In Memory of George Murdoch
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CARRICK has lost one of her best known pipers and a much respected man with the death of George Murdoch. He will be sadly missed by all who knew him, and his talent for teaching will be especially missed by many young pipers. George (75) was well known in local schools for his help at Burns Suppers and other special occasions - and he played at many a local wedding and funeral. Visitors to the area were always keen to be photographed with him, especially if they could 'borrow' his busby. And many of them sent copies of their snaps back to him from all over the world. Sadly, the pipes sounded a lament at George's funeral - played by Kevin McDermott, Pipe Sergeant of Maybole Pipe Band, in a poignant farewell to a much loved and weel kent man. George was born in Ballantrae, but his family moved to Girvan when he was two. His early education was at the now-demolished Douneburn Primary School, where he was Dux in 1938. George left Girvan High School at 14, and worked as a butcher's boy in wartime Girvan. His father drove a milk lorry and George would help him at weekends - cherishing the ambition of becoming a driver himself. He fulfilled this aim, and George's working life included being a bus driver and driving for haulage contractors McKechnie Motors. He moved on to work for McGill Bros for the next forty years, and finally for William Pitt and Sons of Girvan until he retired in 1992.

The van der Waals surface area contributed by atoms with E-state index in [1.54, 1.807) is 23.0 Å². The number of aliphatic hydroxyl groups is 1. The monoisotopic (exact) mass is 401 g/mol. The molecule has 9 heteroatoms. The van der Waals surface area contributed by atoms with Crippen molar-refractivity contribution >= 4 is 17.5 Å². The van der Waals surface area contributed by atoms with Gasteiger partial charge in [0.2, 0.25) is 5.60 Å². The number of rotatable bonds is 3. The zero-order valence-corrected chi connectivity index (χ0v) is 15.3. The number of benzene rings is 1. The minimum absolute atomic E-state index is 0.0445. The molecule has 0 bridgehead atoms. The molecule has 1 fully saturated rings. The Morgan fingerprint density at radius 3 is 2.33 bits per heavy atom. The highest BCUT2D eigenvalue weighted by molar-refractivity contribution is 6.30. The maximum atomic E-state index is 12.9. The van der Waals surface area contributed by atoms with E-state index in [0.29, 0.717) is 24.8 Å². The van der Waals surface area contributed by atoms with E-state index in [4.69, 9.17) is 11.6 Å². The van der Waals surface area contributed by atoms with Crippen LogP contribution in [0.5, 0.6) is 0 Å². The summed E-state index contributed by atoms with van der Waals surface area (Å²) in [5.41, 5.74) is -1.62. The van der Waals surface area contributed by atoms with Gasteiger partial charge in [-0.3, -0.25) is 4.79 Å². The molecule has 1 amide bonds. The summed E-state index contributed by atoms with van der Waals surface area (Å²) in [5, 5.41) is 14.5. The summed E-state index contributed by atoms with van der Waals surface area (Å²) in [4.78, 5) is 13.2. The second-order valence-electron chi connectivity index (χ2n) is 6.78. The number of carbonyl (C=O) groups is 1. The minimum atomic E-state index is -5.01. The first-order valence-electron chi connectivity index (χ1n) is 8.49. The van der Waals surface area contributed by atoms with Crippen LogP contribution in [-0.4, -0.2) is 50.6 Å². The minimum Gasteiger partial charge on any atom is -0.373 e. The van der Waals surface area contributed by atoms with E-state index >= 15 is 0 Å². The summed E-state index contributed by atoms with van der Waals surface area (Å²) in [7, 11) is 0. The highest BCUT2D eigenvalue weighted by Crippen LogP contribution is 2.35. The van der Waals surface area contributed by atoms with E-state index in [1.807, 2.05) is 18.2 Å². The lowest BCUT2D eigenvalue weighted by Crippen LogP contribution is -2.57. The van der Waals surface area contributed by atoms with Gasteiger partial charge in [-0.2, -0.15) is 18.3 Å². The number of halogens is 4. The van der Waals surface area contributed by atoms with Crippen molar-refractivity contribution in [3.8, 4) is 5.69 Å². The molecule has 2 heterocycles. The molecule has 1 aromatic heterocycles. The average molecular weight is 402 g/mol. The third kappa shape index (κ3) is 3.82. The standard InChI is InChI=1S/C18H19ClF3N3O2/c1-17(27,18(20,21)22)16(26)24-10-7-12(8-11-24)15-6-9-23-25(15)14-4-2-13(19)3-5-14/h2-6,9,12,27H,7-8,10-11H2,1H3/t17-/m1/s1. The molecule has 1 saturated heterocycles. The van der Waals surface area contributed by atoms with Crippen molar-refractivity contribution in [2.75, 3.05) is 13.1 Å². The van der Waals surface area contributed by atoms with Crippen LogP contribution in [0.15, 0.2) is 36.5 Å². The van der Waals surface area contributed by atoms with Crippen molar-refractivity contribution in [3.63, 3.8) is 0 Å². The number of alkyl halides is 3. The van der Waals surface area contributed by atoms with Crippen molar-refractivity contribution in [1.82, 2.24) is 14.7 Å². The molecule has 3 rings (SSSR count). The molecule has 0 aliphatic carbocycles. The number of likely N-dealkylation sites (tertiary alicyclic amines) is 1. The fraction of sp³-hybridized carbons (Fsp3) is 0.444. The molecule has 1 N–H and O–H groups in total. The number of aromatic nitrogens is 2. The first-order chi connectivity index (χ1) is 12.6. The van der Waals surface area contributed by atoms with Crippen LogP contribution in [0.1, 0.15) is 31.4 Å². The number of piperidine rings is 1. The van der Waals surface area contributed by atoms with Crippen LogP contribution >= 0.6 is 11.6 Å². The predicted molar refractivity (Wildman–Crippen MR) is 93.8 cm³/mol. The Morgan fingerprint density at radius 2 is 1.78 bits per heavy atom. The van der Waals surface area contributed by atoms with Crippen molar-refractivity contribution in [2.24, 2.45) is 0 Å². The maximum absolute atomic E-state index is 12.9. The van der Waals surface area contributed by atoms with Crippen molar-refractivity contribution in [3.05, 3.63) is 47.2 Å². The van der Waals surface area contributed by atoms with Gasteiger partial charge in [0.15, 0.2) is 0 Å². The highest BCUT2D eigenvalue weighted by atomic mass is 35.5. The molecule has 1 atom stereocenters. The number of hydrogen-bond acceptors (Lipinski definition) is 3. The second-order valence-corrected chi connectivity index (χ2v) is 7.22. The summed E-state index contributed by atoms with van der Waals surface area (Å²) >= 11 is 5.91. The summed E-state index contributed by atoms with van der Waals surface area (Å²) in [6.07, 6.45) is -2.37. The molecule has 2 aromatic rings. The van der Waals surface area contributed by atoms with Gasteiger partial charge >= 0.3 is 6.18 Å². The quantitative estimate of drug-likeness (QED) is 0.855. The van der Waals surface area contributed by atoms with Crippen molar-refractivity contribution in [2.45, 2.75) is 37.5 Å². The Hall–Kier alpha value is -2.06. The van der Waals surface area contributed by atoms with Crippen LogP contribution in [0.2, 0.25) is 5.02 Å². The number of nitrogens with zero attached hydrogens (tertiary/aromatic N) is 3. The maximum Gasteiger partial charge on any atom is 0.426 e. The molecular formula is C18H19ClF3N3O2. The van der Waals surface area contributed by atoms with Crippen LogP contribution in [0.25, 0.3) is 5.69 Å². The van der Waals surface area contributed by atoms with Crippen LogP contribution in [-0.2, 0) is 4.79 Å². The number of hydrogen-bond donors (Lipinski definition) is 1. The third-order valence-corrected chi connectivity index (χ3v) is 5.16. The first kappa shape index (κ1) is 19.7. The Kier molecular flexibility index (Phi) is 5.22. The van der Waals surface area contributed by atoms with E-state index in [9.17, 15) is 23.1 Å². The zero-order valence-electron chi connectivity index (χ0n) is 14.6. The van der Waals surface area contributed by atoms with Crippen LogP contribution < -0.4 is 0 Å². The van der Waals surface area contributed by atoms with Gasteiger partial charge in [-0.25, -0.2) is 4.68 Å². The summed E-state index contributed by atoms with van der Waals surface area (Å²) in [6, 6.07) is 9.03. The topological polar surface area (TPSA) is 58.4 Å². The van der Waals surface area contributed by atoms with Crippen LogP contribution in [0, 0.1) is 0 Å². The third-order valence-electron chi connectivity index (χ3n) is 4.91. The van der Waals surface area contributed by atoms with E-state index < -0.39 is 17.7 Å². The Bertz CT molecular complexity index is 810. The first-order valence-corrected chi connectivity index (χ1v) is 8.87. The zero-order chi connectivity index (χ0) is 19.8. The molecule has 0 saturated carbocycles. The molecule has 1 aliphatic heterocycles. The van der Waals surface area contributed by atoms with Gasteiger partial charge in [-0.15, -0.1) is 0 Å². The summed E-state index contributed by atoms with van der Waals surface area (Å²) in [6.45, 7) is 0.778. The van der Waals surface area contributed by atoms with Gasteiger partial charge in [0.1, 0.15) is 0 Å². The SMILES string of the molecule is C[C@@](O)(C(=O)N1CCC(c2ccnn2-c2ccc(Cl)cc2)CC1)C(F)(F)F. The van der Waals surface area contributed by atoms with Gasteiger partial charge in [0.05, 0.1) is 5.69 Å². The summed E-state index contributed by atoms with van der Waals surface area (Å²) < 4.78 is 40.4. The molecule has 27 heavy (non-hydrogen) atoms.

George developed his interest in piping in boyhood, as a Scout. And when he was called up for National Service in 1946, he joined the Royal Scots Fusiliers as a piper, based in Edinburgh. He played at the very first Edinburgh Military Tattoo, and also at Balmoral for the then Queen Elizabeth, mother of the present Queen. Soon after he was demobbed in 1948, George became a founder member of the Girvan British Legion Pipe Band, and was pipe major from its earliest days until it folded in 1992. He was also fond of dancing - and that led to meeting a Maybole girl at a dance in Kirkoswald. George and Margaret were married in 1950 in the West Church by the Rev A. Williamson and they set up home in Maybole. The year 1992 could have been a difficult one for him - retiring from work and with his beloved pipe band having to fold. Instead, he seemed to get a new lease of life, joining Maybole Pipe Band, Carrick Speakers Club, taking up line dancing, and discovering the joys of going on holiday with wife Margaret after so many years of hard work. His funeral service, in the church he was married in, was taken by Mr William Fielding who told mourners: "George lived a full life. He was known far and wide for his piping and was always in demand to play. Lorries and bagpipes were his favourite hobbies, but his first love was his wife Margaret and their family." George is survived by his wife Margaret, son Jimmy, daughter Margaret, seven grandchildren and a great grandson. They will have been comforted by the large number of mourners who attended the services to pay their last respects. (Ayrshire Post July 11th 2003)


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